• Sergiogiorgio

    What crap Kal. The rich maybe don’t create wealth, but the corporations they own and run, provide the jobs and hence the taxes that don’t come out of the public purse. Like it or not, the sainted teachers, nurses, doctors, policemen are paid from the public purse. They definitely don’t create “wealth”. They are a “cost”. Without those nasty corporations such as the banks, IT companies, Pharma Giants you have no private tax receipts and everything goes down the toilet. If you want to see what a socialist, Labour government does to a country when times are tight just look at France – 11% unemployment versus 5% in the UK. A top rate of tax of 75% versus 45% here. A totally out of control public sector. Frankly you would need to be economically illiterate to vote for Labour, but the folks with nowt will always vote for a free lunch.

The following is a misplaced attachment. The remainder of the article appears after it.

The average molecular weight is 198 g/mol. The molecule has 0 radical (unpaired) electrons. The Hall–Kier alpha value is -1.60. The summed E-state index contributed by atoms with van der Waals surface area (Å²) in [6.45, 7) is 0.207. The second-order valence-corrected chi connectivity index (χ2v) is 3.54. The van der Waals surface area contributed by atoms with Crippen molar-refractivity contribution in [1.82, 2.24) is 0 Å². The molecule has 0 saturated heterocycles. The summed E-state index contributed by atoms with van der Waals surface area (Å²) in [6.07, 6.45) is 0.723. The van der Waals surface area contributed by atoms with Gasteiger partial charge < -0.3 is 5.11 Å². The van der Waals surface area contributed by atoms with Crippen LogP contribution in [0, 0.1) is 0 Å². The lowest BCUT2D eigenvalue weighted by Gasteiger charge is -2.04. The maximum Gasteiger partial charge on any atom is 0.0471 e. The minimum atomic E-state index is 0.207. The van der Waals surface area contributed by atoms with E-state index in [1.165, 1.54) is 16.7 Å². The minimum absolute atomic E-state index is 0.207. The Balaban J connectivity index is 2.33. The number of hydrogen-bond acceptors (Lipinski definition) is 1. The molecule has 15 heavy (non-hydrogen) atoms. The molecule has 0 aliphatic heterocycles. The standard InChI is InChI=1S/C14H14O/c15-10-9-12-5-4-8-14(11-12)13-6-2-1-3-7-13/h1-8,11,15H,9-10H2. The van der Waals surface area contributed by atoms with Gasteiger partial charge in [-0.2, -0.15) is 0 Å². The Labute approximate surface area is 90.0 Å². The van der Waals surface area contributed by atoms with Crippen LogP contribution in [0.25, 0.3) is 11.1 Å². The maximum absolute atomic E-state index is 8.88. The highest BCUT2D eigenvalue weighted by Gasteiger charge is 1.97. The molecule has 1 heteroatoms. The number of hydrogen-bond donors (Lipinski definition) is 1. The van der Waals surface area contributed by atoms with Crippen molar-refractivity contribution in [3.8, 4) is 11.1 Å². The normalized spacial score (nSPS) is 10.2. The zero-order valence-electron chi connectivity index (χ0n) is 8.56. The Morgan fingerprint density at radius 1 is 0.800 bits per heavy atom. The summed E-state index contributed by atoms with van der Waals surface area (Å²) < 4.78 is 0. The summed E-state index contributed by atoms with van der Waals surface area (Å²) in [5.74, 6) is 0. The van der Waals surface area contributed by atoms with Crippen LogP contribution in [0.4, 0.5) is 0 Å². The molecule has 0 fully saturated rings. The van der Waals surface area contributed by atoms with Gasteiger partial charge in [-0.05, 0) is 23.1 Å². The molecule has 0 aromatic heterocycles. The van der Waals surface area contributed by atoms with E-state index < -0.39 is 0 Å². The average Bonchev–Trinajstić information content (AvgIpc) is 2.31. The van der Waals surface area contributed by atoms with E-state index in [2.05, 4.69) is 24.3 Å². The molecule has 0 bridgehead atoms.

• Barneyt

    Teachers, nurses, doctors, policemen are contributors to society and an essential part at that. They deliver education which enables would be entrepreneurs and the wealth creators you adore, they tend to the sick and ailing (last I heard was that sickness and ill-health can be non selective), they will dredge the canal for a missing child….. Whilst recognising that businesses are one of the essential economic cogs, it would be foolish to suggest that the saintly professions you are so dismissive of are a drain on society or as you put it, merely a cost.

  • Zig70

    That’s the problem with liberal unionists, they see it all as a religious thing and miss the cultural divide. Essentially they are worse than loyalists because they exclude through ignorance. We need to embrace the diversity not squeeze everyone into an agnostic beige unionist pot. Like it or not, through their past actions, the conservatives sit on one side of the divide and can’t pretend they aren’t part of the problem.

  • Reader